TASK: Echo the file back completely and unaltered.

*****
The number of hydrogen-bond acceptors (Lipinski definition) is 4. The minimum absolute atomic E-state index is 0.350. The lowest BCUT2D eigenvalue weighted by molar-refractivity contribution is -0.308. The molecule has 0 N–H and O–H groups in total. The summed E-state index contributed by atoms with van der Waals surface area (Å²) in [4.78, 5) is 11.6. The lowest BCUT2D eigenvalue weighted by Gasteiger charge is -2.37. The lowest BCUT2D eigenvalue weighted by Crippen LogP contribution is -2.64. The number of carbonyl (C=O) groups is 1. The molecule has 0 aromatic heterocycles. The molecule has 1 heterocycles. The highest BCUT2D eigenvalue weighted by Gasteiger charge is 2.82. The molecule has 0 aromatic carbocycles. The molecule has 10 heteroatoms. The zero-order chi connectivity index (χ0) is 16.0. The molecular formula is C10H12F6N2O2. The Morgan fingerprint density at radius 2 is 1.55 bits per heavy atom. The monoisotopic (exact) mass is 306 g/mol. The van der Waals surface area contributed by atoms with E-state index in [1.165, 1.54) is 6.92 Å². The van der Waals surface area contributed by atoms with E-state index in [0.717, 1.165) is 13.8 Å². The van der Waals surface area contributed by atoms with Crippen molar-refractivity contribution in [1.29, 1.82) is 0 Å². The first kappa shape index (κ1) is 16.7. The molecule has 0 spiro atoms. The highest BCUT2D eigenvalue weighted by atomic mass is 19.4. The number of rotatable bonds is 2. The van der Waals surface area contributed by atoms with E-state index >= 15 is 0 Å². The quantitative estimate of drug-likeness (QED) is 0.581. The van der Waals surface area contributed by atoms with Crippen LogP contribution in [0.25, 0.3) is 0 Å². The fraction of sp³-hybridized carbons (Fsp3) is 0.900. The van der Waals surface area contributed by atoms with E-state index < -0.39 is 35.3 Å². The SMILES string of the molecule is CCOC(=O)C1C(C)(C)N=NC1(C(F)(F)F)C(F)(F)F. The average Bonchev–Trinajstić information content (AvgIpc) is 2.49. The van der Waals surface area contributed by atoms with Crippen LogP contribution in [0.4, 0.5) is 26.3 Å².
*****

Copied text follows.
The number of hydrogen-bond acceptors (Lipinski definition) is 4. The minimum absolute atomic E-state index is 0.350. The lowest BCUT2D eigenvalue weighted by molar-refractivity contribution is -0.308. The molecule has 0 N–H and O–H groups in total. The summed E-state index contributed by atoms with van der Waals surface area (Å²) in [4.78, 5) is 11.6. The lowest BCUT2D eigenvalue weighted by Gasteiger charge is -2.37. The lowest BCUT2D eigenvalue weighted by Crippen LogP contribution is -2.64. The number of carbonyl (C=O) groups is 1. The molecule has 0 aromatic heterocycles. The molecule has 1 heterocycles. The highest BCUT2D eigenvalue weighted by Gasteiger charge is 2.82. The molecule has 0 aromatic carbocycles. The molecule has 10 heteroatoms. The zero-order chi connectivity index (χ0) is 16.0. The molecular formula is C10H12F6N2O2. The Morgan fingerprint density at radius 2 is 1.55 bits per heavy atom. The monoisotopic (exact) mass is 306 g/mol. The van der Waals surface area contributed by atoms with E-state index in [1.165, 1.54) is 6.92 Å². The van der Waals surface area contributed by atoms with E-state index in [0.717, 1.165) is 13.8 Å². The van der Waals surface area contributed by atoms with Crippen molar-refractivity contribution in [1.29, 1.82) is 0 Å². The first kappa shape index (κ1) is 16.7. The molecule has 0 spiro atoms. The highest BCUT2D eigenvalue weighted by atomic mass is 19.4. The number of rotatable bonds is 2. The van der Waals surface area contributed by atoms with E-state index >= 15 is 0 Å². The quantitative estimate of drug-likeness (QED) is 0.581. The van der Waals surface area contributed by atoms with Crippen LogP contribution in [0.25, 0.3) is 0 Å². The fraction of sp³-hybridized carbons (Fsp3) is 0.900. The van der Waals surface area contributed by atoms with E-state index < -0.39 is 35.3 Å². The SMILES string of the molecule is CCOC(=O)C1C(C)(C)N=NC1(C(F)(F)F)C(F)(F)F. The average Bonchev–Trinajstić information content (AvgIpc) is 2.49. The van der Waals surface area contributed by atoms with Crippen LogP contribution in [0.4, 0.5) is 26.3 Å².